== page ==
Monday, October 31, 2011

Challenges to Environmental Permits in Maryland

In April, I wrote of a change in the Maryland Code that altered the Maryland environmental permitting appeals procedure to give standing to not only those with a direct financial interest in the results of the permit, but to anyone who participated in a public participation process conducted by the Maryland Department of the Environment (MDE).

Well, the Maryland Court of Appeals, in a September 2011 decision in Patuxent Riverkeeper v. Maryland Department of the Environment, et al. has given effect to this amendment by holding that environmental advocacy groups such as the Plaintiff, Patuxent Riverkeeper, can challenge actions by the MDE to grant permits because “its member…had alleged sufficient harm to his aesthetic, recreational and economic interests in connection with the issuance of the non-tidal wetlands permit in issue.” Id. at p. 3

As I previously suggested, and especially now that the Court has upheld this change in the law regarding standing to challenge permits, applicants should consider how to work with local citizens and other interested groups before requesting a permit. Working things out with affected stakeholders can be more cost-effective than litigation and produce better results.

Wednesday, October 12, 2011

"The Better Angels of Our Nature" Review

The lead review in the Sunday Book Review section of the New York Times this past week is of a book by Steven Pinker titled “The Better Angels of Our Nature: Why Violence Has Declined." The review was written by Peter Singer.

I have not yet read the book – although I did purchase and download it based on this review – and will read it soon.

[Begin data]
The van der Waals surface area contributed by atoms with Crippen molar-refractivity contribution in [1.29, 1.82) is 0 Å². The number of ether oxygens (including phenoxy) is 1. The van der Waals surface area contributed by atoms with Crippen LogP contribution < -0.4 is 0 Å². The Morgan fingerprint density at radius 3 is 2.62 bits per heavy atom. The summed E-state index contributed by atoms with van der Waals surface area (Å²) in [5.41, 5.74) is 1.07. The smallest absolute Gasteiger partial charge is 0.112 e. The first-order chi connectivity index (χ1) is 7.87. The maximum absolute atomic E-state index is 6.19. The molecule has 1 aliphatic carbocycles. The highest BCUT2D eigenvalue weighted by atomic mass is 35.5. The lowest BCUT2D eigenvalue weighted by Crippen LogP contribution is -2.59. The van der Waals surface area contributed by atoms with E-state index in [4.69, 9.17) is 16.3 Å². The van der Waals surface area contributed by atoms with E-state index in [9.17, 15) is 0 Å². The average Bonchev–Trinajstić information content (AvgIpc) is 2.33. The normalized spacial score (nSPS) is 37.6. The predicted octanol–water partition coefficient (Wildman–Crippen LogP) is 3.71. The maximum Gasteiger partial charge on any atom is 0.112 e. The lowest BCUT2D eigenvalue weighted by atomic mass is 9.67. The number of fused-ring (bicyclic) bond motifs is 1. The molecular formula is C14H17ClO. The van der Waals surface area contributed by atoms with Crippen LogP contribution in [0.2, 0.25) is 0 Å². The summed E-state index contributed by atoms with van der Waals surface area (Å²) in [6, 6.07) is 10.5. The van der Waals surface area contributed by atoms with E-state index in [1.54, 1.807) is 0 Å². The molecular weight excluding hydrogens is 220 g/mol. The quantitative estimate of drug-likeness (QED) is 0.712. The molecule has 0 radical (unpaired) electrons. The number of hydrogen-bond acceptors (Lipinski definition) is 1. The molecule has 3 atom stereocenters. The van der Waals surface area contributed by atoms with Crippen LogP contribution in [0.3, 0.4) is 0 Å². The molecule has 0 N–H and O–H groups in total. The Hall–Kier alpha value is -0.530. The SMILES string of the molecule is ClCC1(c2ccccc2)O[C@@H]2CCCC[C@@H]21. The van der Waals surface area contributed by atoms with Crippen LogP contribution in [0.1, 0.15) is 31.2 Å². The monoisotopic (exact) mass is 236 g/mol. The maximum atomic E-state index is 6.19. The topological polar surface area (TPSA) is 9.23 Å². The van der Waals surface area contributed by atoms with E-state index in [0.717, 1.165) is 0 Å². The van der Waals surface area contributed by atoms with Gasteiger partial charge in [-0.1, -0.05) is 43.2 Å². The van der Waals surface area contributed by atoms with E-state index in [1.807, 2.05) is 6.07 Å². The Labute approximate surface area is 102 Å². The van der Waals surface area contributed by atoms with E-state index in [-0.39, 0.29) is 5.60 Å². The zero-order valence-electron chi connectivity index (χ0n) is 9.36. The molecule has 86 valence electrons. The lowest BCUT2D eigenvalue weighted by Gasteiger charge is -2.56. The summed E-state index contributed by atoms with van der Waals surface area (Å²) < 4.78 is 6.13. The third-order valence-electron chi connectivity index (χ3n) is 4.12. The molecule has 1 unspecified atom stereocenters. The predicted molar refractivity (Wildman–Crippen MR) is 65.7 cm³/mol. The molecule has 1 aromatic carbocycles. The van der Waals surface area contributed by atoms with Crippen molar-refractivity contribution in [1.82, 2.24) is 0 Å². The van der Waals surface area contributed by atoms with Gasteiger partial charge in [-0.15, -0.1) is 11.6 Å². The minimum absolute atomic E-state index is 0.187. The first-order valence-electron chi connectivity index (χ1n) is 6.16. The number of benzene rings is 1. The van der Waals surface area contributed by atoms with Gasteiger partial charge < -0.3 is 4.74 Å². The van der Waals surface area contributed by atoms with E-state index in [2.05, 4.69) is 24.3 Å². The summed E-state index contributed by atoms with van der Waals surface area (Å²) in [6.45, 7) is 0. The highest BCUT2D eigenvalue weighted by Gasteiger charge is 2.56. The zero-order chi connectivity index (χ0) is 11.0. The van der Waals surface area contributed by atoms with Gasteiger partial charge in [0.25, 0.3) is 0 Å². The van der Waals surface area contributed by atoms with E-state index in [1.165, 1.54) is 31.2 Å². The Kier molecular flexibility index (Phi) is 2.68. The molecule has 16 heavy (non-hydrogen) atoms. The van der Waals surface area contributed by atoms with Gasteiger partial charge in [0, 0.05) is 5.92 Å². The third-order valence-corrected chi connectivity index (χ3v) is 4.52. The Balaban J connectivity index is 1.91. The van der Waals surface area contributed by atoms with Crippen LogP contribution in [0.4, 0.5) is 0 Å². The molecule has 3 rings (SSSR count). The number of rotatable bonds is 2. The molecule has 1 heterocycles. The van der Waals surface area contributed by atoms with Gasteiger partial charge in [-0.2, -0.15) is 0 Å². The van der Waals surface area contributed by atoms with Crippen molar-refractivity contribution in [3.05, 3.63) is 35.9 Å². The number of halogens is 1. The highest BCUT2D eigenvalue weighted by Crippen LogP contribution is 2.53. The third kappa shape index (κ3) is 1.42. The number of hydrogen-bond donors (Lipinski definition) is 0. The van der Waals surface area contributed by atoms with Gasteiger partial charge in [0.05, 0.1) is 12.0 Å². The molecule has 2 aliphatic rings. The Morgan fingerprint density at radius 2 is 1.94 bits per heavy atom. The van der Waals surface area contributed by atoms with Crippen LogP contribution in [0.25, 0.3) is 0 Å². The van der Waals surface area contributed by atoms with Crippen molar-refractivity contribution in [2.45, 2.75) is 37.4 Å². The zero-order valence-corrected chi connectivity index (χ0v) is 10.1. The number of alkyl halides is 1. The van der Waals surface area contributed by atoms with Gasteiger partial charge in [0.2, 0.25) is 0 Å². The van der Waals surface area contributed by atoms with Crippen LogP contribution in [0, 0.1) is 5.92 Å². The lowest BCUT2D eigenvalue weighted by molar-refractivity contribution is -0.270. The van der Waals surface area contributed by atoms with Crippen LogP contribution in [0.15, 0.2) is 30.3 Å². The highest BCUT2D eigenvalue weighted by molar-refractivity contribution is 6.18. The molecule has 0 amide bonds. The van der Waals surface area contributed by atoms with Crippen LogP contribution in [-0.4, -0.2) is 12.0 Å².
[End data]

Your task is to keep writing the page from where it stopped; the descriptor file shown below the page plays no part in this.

The basic thesis of the book is simple. Our era – the time in which we now live – is less violent and cruel and more peaceful than any other period in human history. Despite World Wars I and II, Vietnam, the Iran/Iraq war, the Holocaust, the Rwandan genocide and all of the other atrocities of the twentieth and early twenty-first centuries. Really?

Mr. Pinker is a professor of psychology at Harvard and author of “The Language Instinct." Mr. Singer makes a compelling argument that professor Pinker’s new book is substantial, worthwhile and interesting.

To sum up this observation, Mr. Singer states, quite simply, ””The Better Angels of Our Nature” is a supremely important book,” adding that the book addresses many of the age-old questions about human nature: Are human beings essentially good or bad? Has the past century witnessed moral progress or a moral collapse? Do we have grounds for being optimistic about the future?

Obviously Mr. Pinker has to convince a skeptical audience. According to the review he spends a substantial portion of the book successfully documenting his claim.

What do you think? Do we live in a more civilized and more just and peaceful world?